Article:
The Skate: Missing the playoffs again

The Canucks keep missing the playoffs, because they kept trying for quick fixes but only kept pilling mistakes on top of mistakes. Time to break the cycle.

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Yes, the management has changed.

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Yes, there was a fun and thrilling burst down the stretch.

Yes, it does look like Elias Pettersson is the No. 1 guy and Quinn Hughes is a No. 1 guy and Thatcher Demko is a No. 1 guy and those are really, really important.

But this team is missing the playoffs again. They’ve been in the playoffs once since 2015. And that took a bit of luck to happen.

It’s much harder to make the playoffs than it used to be, but this remains a franchise that’s mostly mired in futility throughout its history.

Ticket prices are going up next year. Will fan interest track up as well?

You talk to season ticket holders and some aren’t that fussed by their tickets going up next year, but there are others who aren’t sticking around.

There’s lots of stuff to sell in the current shop window and some fans will be enticed by that. But durable, long-haul customers may not be so pleased.

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This isn’t a quick fix.

As ever, it demands a big, focused effort to make the right decisions in the off-season. What went before, as Jannik Hansen pointed out to me on Friday, can’t happen again. Mistakes in player selection just compounded upon previous mistakes.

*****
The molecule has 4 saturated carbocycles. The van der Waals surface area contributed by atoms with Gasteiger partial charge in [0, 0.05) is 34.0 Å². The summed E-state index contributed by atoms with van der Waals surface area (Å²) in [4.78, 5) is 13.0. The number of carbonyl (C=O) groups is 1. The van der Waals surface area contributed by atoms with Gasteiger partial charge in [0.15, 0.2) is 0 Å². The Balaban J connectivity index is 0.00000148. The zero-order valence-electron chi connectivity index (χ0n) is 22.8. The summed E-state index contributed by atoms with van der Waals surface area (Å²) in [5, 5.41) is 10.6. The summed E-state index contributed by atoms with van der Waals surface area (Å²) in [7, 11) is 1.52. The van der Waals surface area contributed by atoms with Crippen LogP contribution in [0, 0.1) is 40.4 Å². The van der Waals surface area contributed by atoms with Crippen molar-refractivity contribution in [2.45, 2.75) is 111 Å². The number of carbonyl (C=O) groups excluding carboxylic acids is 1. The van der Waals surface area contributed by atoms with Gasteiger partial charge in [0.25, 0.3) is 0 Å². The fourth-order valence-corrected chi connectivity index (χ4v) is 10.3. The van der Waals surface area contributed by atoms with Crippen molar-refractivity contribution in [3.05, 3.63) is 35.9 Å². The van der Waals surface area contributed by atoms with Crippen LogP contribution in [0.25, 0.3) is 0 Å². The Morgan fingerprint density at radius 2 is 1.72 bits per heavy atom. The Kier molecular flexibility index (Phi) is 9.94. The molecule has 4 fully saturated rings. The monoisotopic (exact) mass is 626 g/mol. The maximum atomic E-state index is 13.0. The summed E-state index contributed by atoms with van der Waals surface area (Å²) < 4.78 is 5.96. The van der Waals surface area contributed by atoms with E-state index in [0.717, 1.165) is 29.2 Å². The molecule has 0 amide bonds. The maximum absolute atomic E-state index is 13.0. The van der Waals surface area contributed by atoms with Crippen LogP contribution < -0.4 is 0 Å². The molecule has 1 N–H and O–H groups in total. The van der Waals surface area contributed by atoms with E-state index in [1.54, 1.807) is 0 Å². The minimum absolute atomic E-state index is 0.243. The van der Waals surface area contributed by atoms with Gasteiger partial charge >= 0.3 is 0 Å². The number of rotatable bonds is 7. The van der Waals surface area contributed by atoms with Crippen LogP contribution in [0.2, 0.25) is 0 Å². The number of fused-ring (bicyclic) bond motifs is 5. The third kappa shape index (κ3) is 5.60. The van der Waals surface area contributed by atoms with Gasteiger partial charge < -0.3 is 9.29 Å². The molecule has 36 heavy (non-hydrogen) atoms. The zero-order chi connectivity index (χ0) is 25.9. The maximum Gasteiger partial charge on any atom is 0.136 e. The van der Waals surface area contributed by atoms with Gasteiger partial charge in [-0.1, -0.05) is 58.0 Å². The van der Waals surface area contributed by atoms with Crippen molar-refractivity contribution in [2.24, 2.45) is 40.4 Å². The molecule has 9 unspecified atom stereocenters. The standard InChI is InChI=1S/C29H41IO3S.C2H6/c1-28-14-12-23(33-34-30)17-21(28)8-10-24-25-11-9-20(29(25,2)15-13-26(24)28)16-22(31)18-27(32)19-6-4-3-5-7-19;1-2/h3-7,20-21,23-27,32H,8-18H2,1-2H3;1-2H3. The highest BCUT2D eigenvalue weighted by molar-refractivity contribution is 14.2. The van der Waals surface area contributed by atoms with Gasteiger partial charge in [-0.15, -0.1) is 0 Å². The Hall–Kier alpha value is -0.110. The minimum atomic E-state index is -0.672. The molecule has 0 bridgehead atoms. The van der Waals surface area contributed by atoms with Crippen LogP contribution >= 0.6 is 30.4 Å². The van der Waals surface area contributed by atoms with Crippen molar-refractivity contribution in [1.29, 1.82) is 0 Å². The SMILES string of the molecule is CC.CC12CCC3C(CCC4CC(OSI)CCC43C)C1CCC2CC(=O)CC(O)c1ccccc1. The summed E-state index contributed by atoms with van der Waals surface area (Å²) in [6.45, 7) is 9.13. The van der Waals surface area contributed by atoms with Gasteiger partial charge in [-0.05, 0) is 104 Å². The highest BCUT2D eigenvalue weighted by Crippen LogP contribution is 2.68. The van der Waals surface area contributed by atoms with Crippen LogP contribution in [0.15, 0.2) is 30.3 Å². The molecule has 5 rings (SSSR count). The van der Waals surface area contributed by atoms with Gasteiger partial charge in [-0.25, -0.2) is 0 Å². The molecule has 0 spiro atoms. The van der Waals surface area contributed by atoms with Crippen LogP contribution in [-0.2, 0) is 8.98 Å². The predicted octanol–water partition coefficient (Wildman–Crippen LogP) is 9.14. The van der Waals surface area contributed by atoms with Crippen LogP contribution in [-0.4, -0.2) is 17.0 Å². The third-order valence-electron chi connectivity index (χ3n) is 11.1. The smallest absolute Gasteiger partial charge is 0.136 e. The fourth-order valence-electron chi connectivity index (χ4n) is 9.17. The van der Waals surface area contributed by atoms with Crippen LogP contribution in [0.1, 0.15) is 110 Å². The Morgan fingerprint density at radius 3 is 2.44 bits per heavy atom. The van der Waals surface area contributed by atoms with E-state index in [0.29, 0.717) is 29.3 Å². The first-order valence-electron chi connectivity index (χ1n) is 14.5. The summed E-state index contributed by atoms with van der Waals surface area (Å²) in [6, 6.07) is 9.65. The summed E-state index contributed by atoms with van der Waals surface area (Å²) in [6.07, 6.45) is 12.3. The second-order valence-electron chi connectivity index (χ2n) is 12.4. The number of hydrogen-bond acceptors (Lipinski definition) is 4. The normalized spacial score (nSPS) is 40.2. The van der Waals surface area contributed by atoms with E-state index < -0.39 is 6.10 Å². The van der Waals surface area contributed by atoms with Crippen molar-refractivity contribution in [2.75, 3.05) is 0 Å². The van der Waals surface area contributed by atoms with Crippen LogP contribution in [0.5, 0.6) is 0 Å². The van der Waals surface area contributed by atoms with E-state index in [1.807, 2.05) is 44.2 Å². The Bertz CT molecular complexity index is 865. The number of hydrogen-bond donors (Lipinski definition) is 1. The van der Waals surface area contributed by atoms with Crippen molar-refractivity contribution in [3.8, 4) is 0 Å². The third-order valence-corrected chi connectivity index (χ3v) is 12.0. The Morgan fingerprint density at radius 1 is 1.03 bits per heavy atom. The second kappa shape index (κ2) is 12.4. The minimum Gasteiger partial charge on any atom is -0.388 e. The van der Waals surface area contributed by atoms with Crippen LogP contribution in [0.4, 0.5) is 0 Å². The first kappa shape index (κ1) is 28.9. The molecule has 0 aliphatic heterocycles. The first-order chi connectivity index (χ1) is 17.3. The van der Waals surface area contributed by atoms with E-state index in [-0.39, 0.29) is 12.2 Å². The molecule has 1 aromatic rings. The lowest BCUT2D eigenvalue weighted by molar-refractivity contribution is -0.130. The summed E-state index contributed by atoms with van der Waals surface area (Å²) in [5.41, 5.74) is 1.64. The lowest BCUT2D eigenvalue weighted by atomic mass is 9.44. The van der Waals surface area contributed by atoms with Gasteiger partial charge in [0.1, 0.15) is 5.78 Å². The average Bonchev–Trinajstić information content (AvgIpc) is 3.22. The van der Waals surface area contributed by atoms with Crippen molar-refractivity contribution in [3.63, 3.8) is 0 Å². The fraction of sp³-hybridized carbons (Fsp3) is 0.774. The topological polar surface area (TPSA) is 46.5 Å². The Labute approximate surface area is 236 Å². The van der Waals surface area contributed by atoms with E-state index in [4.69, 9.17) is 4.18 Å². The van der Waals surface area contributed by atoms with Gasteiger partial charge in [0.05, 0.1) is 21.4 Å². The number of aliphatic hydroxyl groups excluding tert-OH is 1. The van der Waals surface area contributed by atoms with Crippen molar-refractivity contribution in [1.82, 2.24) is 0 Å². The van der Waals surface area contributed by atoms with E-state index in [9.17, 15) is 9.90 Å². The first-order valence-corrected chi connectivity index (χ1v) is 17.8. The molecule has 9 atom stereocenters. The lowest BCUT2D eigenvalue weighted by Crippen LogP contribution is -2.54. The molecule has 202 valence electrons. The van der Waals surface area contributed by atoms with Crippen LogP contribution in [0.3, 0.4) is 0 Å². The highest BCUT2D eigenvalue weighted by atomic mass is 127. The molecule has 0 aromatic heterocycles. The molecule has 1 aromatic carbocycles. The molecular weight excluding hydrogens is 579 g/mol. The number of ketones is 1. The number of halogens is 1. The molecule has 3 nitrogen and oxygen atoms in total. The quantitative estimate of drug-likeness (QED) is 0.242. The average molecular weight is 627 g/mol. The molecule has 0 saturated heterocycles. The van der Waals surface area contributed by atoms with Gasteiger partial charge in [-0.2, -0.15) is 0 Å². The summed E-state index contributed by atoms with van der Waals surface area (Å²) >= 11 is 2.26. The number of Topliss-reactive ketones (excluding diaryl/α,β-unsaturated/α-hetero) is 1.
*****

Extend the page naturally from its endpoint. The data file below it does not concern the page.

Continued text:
The cycle has to stop.

Not so many injuries this year

It was such a recurring theme just about every year Jim Benning was GM: he would delcare the Canucks had enough depth to survive injuries this season…

But the Canucks really haven’t had issues this year.

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One of the things that’s been clear over the years is that teams that are chasing the play in games tend to get injured more, partly due to the simple truth that when you don’t have the puck you’re at risk of being hit by the puck, but also due to the physical strain you put yourself under when you’re chasing the game. The more you chase, the more strain, and that can become a bit of a feedback loop.

Of course, under Boudreau they’ve not been chasing games as much. They’ve been throughly dominant in many games. And that’s surely a huge part of the decline in their injuries.

Ironically, too, having a mid-season break due to their COVID-19 cases may have helped too. Teams generally start to see players breaking down over the final quarter of the season. But the fact they did get some rest mid-season may have helped lessen the grind.

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Analytics hire